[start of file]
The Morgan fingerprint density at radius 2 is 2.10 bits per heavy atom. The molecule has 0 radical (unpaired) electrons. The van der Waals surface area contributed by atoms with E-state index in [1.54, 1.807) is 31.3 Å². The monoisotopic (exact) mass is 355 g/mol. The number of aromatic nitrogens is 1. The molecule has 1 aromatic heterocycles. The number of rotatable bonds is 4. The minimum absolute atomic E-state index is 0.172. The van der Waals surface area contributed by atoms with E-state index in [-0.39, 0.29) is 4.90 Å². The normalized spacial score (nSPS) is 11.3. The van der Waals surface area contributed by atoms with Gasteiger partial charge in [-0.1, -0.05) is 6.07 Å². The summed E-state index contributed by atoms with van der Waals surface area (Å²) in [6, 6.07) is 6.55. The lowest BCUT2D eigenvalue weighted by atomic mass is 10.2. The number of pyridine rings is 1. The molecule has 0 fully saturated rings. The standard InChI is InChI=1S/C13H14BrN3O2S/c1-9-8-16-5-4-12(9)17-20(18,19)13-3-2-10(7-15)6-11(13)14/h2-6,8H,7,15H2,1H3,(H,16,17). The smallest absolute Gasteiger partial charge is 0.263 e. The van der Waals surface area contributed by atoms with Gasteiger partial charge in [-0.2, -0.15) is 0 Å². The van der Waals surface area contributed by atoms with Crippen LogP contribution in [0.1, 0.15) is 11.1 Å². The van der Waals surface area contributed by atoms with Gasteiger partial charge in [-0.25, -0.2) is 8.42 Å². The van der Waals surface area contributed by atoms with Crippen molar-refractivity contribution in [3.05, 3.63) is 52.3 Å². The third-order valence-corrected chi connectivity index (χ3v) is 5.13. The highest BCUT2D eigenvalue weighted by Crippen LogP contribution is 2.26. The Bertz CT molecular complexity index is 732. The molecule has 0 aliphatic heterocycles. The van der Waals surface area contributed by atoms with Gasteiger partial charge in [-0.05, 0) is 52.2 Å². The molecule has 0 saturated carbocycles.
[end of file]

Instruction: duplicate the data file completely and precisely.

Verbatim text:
The Morgan fingerprint density at radius 2 is 2.10 bits per heavy atom. The molecule has 0 radical (unpaired) electrons. The van der Waals surface area contributed by atoms with E-state index in [1.54, 1.807) is 31.3 Å². The monoisotopic (exact) mass is 355 g/mol. The number of aromatic nitrogens is 1. The molecule has 1 aromatic heterocycles. The number of rotatable bonds is 4. The minimum absolute atomic E-state index is 0.172. The van der Waals surface area contributed by atoms with E-state index in [-0.39, 0.29) is 4.90 Å². The normalized spacial score (nSPS) is 11.3. The van der Waals surface area contributed by atoms with Gasteiger partial charge in [-0.1, -0.05) is 6.07 Å². The summed E-state index contributed by atoms with van der Waals surface area (Å²) in [6, 6.07) is 6.55. The lowest BCUT2D eigenvalue weighted by atomic mass is 10.2. The number of pyridine rings is 1. The molecule has 0 fully saturated rings. The standard InChI is InChI=1S/C13H14BrN3O2S/c1-9-8-16-5-4-12(9)17-20(18,19)13-3-2-10(7-15)6-11(13)14/h2-6,8H,7,15H2,1H3,(H,16,17). The smallest absolute Gasteiger partial charge is 0.263 e. The van der Waals surface area contributed by atoms with Gasteiger partial charge in [-0.2, -0.15) is 0 Å². The van der Waals surface area contributed by atoms with Crippen LogP contribution in [0.1, 0.15) is 11.1 Å². The van der Waals surface area contributed by atoms with Gasteiger partial charge in [-0.25, -0.2) is 8.42 Å². The van der Waals surface area contributed by atoms with Crippen molar-refractivity contribution in [3.05, 3.63) is 52.3 Å². The third-order valence-corrected chi connectivity index (χ3v) is 5.13. The highest BCUT2D eigenvalue weighted by Crippen LogP contribution is 2.26. The Bertz CT molecular complexity index is 732. The molecule has 0 aliphatic heterocycles. The van der Waals surface area contributed by atoms with Gasteiger partial charge in [-0.05, 0) is 52.2 Å². The molecule has 0 saturated carbocycles.